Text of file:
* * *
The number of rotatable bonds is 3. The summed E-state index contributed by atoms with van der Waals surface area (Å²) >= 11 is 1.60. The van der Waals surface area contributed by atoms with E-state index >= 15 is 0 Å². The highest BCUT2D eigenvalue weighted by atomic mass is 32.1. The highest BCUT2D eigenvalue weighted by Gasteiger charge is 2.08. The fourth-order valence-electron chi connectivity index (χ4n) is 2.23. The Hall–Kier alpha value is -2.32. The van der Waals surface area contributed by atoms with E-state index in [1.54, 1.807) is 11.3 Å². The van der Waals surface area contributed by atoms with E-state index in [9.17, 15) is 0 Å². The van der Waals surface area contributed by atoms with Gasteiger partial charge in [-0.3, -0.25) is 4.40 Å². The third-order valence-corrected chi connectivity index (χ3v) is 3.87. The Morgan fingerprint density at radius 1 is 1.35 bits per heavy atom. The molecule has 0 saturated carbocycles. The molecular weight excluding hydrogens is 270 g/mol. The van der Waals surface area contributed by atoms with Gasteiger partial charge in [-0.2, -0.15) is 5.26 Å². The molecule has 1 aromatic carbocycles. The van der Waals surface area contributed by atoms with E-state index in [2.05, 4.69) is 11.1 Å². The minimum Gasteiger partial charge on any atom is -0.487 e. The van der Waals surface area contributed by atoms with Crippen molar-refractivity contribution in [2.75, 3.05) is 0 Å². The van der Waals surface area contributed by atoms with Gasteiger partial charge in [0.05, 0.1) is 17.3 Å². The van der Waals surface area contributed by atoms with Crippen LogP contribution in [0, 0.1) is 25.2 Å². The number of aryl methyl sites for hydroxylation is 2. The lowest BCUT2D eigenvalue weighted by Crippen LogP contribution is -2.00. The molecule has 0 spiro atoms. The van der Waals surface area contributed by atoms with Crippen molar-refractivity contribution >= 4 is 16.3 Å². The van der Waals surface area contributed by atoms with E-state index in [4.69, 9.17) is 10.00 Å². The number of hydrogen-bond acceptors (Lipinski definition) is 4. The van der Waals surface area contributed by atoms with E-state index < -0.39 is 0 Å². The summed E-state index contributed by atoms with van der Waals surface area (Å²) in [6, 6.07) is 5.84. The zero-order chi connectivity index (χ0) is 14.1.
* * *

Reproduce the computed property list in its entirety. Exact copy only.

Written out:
The number of rotatable bonds is 3. The summed E-state index contributed by atoms with van der Waals surface area (Å²) >= 11 is 1.60. The van der Waals surface area contributed by atoms with E-state index >= 15 is 0 Å². The highest BCUT2D eigenvalue weighted by atomic mass is 32.1. The highest BCUT2D eigenvalue weighted by Gasteiger charge is 2.08. The fourth-order valence-electron chi connectivity index (χ4n) is 2.23. The Hall–Kier alpha value is -2.32. The van der Waals surface area contributed by atoms with E-state index in [1.54, 1.807) is 11.3 Å². The van der Waals surface area contributed by atoms with E-state index in [9.17, 15) is 0 Å². The van der Waals surface area contributed by atoms with Gasteiger partial charge in [-0.3, -0.25) is 4.40 Å². The third-order valence-corrected chi connectivity index (χ3v) is 3.87. The Morgan fingerprint density at radius 1 is 1.35 bits per heavy atom. The molecule has 0 saturated carbocycles. The molecular weight excluding hydrogens is 270 g/mol. The van der Waals surface area contributed by atoms with Gasteiger partial charge in [-0.2, -0.15) is 5.26 Å². The molecule has 1 aromatic carbocycles. The van der Waals surface area contributed by atoms with E-state index in [2.05, 4.69) is 11.1 Å². The minimum Gasteiger partial charge on any atom is -0.487 e. The van der Waals surface area contributed by atoms with Crippen molar-refractivity contribution in [2.75, 3.05) is 0 Å². The van der Waals surface area contributed by atoms with Gasteiger partial charge in [0.05, 0.1) is 17.3 Å². The van der Waals surface area contributed by atoms with Crippen LogP contribution in [0, 0.1) is 25.2 Å². The number of aryl methyl sites for hydroxylation is 2. The lowest BCUT2D eigenvalue weighted by Crippen LogP contribution is -2.00. The molecule has 0 spiro atoms. The van der Waals surface area contributed by atoms with Crippen molar-refractivity contribution >= 4 is 16.3 Å². The van der Waals surface area contributed by atoms with E-state index in [4.69, 9.17) is 10.00 Å². The number of hydrogen-bond acceptors (Lipinski definition) is 4. The van der Waals surface area contributed by atoms with E-state index < -0.39 is 0 Å². The summed E-state index contributed by atoms with van der Waals surface area (Å²) in [6, 6.07) is 5.84. The zero-order chi connectivity index (χ0) is 14.1.